Utah’s national monuments have been getting a lot of attention lately, and rightly so. Interior Secretary Ryan Zinke has already hinted at erasing vast portions of Bears Ears National Monument. But if there’s one thing we’ve learned on our Monuments to America road trip across the West, it’s that each and every one of America’s national monuments have the same passionate and powerful local support as Bears Ears.
From Albuquerque, NM, we journeyed up to Flagstaff, AZ, to talk to county commissioners and councilwomen, conservationists and outfitters. Afterwards, it was on to Palm Springs, CA, where we heard from the Native American Land Conservancy, Mojave Desert Land Trust, and the National Parks Conservation Association at the base of Sand to Snow National Monument — rising a magnificent 11,000 feet in the background.
We’d like to share what they said with you. Here are their words:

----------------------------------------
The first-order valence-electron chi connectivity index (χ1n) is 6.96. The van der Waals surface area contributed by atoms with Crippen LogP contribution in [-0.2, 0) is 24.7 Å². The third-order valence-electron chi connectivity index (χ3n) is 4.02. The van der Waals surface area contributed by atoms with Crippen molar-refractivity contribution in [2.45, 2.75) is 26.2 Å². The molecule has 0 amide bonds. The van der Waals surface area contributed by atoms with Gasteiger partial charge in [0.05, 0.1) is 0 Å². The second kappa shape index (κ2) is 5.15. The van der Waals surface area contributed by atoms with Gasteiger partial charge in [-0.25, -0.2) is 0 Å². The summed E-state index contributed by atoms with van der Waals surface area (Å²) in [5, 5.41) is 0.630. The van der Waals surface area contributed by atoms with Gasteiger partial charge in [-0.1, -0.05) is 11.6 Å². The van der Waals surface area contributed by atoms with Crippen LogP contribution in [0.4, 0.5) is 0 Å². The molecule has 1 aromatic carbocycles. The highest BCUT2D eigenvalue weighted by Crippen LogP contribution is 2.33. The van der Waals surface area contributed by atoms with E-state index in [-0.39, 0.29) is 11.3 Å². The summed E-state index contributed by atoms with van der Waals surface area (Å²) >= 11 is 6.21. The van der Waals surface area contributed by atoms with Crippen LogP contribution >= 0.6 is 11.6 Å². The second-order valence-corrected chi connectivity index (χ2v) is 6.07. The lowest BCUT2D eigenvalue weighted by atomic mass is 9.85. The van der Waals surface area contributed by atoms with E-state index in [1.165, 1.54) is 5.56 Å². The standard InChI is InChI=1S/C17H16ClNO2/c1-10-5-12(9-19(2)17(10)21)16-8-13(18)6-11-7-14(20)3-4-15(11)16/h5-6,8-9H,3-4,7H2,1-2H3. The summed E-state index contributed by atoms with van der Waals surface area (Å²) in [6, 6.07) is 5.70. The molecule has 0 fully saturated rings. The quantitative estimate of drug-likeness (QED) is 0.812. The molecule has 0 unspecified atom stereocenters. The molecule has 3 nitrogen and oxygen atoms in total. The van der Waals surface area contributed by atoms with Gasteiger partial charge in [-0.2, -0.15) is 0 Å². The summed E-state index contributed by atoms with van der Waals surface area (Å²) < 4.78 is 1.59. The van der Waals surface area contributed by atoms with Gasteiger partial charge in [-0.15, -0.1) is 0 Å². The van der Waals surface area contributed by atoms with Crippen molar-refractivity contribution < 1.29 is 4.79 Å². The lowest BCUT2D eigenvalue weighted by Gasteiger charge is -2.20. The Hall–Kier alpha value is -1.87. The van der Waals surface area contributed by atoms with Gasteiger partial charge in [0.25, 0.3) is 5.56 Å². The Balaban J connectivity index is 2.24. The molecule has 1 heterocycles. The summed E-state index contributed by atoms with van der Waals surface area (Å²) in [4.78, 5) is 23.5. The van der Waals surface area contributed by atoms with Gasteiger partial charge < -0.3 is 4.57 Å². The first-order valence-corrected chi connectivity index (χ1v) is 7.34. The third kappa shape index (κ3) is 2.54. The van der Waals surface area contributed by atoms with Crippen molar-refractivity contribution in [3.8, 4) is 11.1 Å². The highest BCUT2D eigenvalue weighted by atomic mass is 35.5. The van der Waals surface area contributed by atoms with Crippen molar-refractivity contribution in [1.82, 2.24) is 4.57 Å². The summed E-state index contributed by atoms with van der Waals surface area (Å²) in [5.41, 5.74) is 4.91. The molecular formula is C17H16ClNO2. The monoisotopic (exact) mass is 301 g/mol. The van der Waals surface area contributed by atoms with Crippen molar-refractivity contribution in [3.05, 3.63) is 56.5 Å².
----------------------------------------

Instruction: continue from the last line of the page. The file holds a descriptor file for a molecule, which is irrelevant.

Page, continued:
Danny Giovale, founder, Kahtoola, Inc.:
“Many of my associates at Kahtoola have chosen to live in Flagstaff because of the access to protected public lands. When we protect and steward natural landscapes we guard against potential deterioration of their value by prioritizing long term health and unspoiled open places. Our national monuments provide enjoyment for millions of people and are powerful and sustainable economic engines.”
Celia Barotz, Flagstaff City Council:
“I stand with all of my constituents and with those members of Arizona’s congressional delegation who have asked Secretary Zinke to provide our outdoor economy with the stability business owners crave so they can be successful.”
Danielle Segura, Executive Director, Mojave Desert Land Trust:
“We fought for over a decade alongside diverse groups, from veterans, the Latino community, faith groups, to the local Girl Scouts, to Sand to Snow and Mojave Trails National Monuments designated. We have these monuments because our community wants them.”
Michael Madrigal, President, Native American Land Conservancy:
“California’s national monuments are where we, as Native Americans, reconnect to our history and nurture our youth. This can only happen if the lands continue to be protected and preserved as monuments. All of us — not only Native Americans, but all Americans — rely on them to inform our past and guarantee our future.”